Monday, November 10, 2014

Roubini says QE has helped the Rich mostly

Rising inequality is redistributing income to those with a high propensity to save (the rich and corporations), and is exacerbated by capital-intensive, labor-saving innovation. 

This combination of high debt and rising inequality may be the source of the secular stagnation that is making structural reforms more politically difficult to implement. If anything, the rise of nationalistic, populist, and nativist parties in Europe, North America, and Asia is leading to a backlash against free trade and labor migration, which could further weaken global growth. 

Rather than boosting credit to the real economy, unconventional monetary policies have mostly lifted the wealth of the very rich—the main beneficiaries of asset reflation. But now reflation may be creating asset-price bubbles, and the hope that macro-prudential policies will prevent them from bursting is so far just that—a leap of faith.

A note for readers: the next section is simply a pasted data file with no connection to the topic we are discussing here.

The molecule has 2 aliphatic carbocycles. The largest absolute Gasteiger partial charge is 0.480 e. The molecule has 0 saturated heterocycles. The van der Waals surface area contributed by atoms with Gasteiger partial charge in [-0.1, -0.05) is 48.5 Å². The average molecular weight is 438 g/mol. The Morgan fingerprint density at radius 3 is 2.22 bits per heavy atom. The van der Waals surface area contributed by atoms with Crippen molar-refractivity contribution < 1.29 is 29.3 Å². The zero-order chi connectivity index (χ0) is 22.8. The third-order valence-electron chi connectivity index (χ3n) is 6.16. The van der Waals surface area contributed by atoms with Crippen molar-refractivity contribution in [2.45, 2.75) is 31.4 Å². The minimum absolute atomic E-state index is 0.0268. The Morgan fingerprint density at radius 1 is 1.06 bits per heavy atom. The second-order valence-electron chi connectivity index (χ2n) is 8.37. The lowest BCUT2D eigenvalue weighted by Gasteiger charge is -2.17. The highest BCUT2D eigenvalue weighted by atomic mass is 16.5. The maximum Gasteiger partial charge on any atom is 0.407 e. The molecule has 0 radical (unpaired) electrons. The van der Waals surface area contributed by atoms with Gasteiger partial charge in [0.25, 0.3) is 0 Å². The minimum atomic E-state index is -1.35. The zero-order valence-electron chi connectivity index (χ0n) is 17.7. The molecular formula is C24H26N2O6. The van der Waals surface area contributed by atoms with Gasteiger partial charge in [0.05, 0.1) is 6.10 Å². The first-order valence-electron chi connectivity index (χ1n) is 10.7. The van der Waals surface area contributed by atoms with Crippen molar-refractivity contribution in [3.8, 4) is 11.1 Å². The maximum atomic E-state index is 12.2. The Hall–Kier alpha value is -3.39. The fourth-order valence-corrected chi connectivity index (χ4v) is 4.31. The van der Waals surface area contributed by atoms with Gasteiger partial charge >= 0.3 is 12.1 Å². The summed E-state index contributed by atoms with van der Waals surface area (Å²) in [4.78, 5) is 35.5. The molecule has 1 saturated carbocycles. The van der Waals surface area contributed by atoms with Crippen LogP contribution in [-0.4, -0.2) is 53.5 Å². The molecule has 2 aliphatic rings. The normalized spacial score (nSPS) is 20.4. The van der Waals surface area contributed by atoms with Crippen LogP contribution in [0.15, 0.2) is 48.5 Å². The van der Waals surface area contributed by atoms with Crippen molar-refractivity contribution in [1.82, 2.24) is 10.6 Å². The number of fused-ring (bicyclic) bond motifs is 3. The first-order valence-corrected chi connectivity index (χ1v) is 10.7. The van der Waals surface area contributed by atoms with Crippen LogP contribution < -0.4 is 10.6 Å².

Fortunately, rising geopolitical risks—a Middle East on fire, the Russia-Ukraine conflict, Hong Kong’s turmoil, and China’s territorial disputes with its neighbours—together with geo-economic threats from, say, Ebola and global climate change, have not yet led to financial contagion. Nonetheless, they are slowing down capital spending and consumption, given the option value of waiting during uncertain times. 

So the global economy is flying on a single engine, the pilots must navigate menacing storm clouds, and fights are breaking out among the passengers. If only there were emergency crews on the ground.